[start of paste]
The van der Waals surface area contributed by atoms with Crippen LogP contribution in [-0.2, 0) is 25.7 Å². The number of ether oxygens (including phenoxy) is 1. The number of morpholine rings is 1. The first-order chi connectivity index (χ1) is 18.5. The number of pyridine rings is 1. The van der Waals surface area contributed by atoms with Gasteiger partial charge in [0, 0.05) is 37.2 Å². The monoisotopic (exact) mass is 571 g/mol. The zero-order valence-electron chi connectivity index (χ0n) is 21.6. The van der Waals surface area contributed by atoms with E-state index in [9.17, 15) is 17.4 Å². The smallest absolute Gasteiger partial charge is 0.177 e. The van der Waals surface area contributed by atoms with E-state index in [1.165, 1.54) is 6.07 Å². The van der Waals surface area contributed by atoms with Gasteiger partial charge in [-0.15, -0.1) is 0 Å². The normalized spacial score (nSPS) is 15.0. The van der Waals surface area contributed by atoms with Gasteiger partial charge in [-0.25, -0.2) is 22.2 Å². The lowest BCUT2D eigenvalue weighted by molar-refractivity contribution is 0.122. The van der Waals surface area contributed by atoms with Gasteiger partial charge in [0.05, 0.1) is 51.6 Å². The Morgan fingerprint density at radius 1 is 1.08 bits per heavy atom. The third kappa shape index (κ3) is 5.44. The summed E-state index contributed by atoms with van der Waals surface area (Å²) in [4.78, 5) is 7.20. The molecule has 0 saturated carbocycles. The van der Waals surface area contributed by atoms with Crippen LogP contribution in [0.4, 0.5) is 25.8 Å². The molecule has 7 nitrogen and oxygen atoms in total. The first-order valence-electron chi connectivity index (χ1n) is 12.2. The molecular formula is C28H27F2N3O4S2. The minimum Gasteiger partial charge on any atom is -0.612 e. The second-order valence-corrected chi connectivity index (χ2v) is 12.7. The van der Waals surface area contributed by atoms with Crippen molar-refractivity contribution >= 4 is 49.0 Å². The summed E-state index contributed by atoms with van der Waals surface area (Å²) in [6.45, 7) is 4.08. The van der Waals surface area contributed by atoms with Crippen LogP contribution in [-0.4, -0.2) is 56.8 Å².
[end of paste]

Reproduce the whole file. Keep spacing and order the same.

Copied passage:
The van der Waals surface area contributed by atoms with Crippen LogP contribution in [-0.2, 0) is 25.7 Å². The number of ether oxygens (including phenoxy) is 1. The number of morpholine rings is 1. The first-order chi connectivity index (χ1) is 18.5. The number of pyridine rings is 1. The van der Waals surface area contributed by atoms with Gasteiger partial charge in [0, 0.05) is 37.2 Å². The monoisotopic (exact) mass is 571 g/mol. The zero-order valence-electron chi connectivity index (χ0n) is 21.6. The van der Waals surface area contributed by atoms with E-state index in [9.17, 15) is 17.4 Å². The smallest absolute Gasteiger partial charge is 0.177 e. The van der Waals surface area contributed by atoms with E-state index in [1.165, 1.54) is 6.07 Å². The van der Waals surface area contributed by atoms with Gasteiger partial charge in [-0.15, -0.1) is 0 Å². The normalized spacial score (nSPS) is 15.0. The van der Waals surface area contributed by atoms with Gasteiger partial charge in [-0.25, -0.2) is 22.2 Å². The lowest BCUT2D eigenvalue weighted by molar-refractivity contribution is 0.122. The van der Waals surface area contributed by atoms with Gasteiger partial charge in [0.05, 0.1) is 51.6 Å². The Morgan fingerprint density at radius 1 is 1.08 bits per heavy atom. The third kappa shape index (κ3) is 5.44. The summed E-state index contributed by atoms with van der Waals surface area (Å²) in [4.78, 5) is 7.20. The molecule has 0 saturated carbocycles. The van der Waals surface area contributed by atoms with Crippen LogP contribution in [0.4, 0.5) is 25.8 Å². The molecule has 7 nitrogen and oxygen atoms in total. The first-order valence-electron chi connectivity index (χ1n) is 12.2. The molecular formula is C28H27F2N3O4S2. The minimum Gasteiger partial charge on any atom is -0.612 e. The second-order valence-corrected chi connectivity index (χ2v) is 12.7. The van der Waals surface area contributed by atoms with Crippen molar-refractivity contribution >= 4 is 49.0 Å². The summed E-state index contributed by atoms with van der Waals surface area (Å²) in [6.45, 7) is 4.08. The van der Waals surface area contributed by atoms with Crippen LogP contribution in [-0.4, -0.2) is 56.8 Å².